by Kim Sagwa
translated by Bruce and Ju-Chan Fulton
Two Lines Press, 237
Reviewed by Kelly Doyle
When adults look back upon their teenage years they chuckle, roll their eyes at their own naiveté, or slap their foreheads in retrospective frustration. And they have a lot to say. Writers have been exploiting the tumultuous years between thirteen and eighteen ever since the first angsty teenager began committing regrettable acts in an attempt to find herself. Writers feast on change, on transition, on fear and tension, all so inherent in the teenage being. From The Catcher in the Rye to Looking for Alaska to The Outsiders and The Perks of Being a Wallflower, we have seen poor judgment, insecurity, the occasional misguided romance, and the search for identity drive stories.
A new novel, Mina, written by Kim Sagwa and translated from Korean by Bruce and Ju-Chan Fulton, also attempts to chronical this transformative time of life, but in the context of a world that does not condone individuality, experimentation, or choice. Through unconventional characters, a high-pressure setting, and an unapologetic directness that is both off-putting and enthralling, Sagwa creates an entirely different kind of teenage drama. By placing three emotional, confused young people in a world of restraint and hidden suffering, she ignites an explosion of a story that is entirely new. It does not have the charming humor of John Green or the contrariety of J.D. Salinger. Instead, it is an immensely serious and angry portrayal of a teenage breakdown.
On the surface, the protagonist Crystal could be mistaken for a standard teenager with standard feelings. She lives an upper-middle-class life in P-City, Korea, where she struggles with the usual teenage problems of boys, alcohol, and fitting in. She loves music and cheesecake. At the beginning of the novel, the reader is led to believe that Crystal’s insanity, or “weirdness” as other characters refer to it, is in response to the societal pressures that surround her, specifically in relation to school. Her friend Mina describes their lives as “Cram school, home, school, test, school, school, cram school, homework, tutor, cram school, home, tutor, cram school, home, school, back to cram school, back to tutor, back for a test back to homework back to school back to school back to school. Home. Cram School. How can anyone think this is normal? It’s crazy.” In addition, they are well aware of the emphasis their families place on class, and where they fall within the hierarchy of their world. Their society is made up of an “exclusive middle-class lifestyle that is selfish, ignorant, and irresponsible […] while in another section of the city the lives of the losers slowly sink.” This attitude spills into Crystal’s worldview and she begins seeing everyone as nothing but a position in her ranking system: “this person’s worthy, that person’s unworthy.” Crystal’s parents are rarely home. She is starved for attention and lacks an emotional outlet. The only one is Mina and Mina’s brother Minho, with whom Crystal believes she is in love. Crystal says that her life is all about coping just so she “will have an opportunity to carry heavier burdens.” It is easy to understand why she might be “weird.”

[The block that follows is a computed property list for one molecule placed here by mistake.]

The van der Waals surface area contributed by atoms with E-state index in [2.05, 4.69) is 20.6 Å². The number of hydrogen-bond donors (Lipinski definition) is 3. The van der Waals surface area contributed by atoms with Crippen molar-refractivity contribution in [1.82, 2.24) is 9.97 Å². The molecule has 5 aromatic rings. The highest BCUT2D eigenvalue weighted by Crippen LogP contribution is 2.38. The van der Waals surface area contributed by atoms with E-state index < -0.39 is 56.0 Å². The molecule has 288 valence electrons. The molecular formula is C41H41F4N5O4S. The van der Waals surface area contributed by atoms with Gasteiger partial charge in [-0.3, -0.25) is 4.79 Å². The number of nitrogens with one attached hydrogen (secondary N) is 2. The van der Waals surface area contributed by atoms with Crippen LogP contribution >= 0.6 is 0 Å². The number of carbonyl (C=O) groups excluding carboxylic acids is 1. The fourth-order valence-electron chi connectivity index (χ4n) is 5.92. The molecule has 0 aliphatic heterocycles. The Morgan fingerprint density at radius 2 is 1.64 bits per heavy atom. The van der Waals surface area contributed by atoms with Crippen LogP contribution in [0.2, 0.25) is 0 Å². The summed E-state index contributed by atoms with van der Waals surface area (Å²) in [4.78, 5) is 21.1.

However, as her weirdness devolves into an entirely different form of insanity, it becomes harder to imagine that society is the only force at work. Crystal is narcissistic and sadistic, believing herself smarter than everyone in the world. “People are idiots, and I hate idiots,” she says many times throughout the novel. “Stupid kids ought to be put to work on a farm […] I wish I could tell them there’s no reason they should exist. Then kill them, a slow, painful death. After the job is done I’ll have a good laugh.” She vacillates between wanting everyone dead and merely wanting them below her, “underfoot so she can call down and tell them they can’t come up.”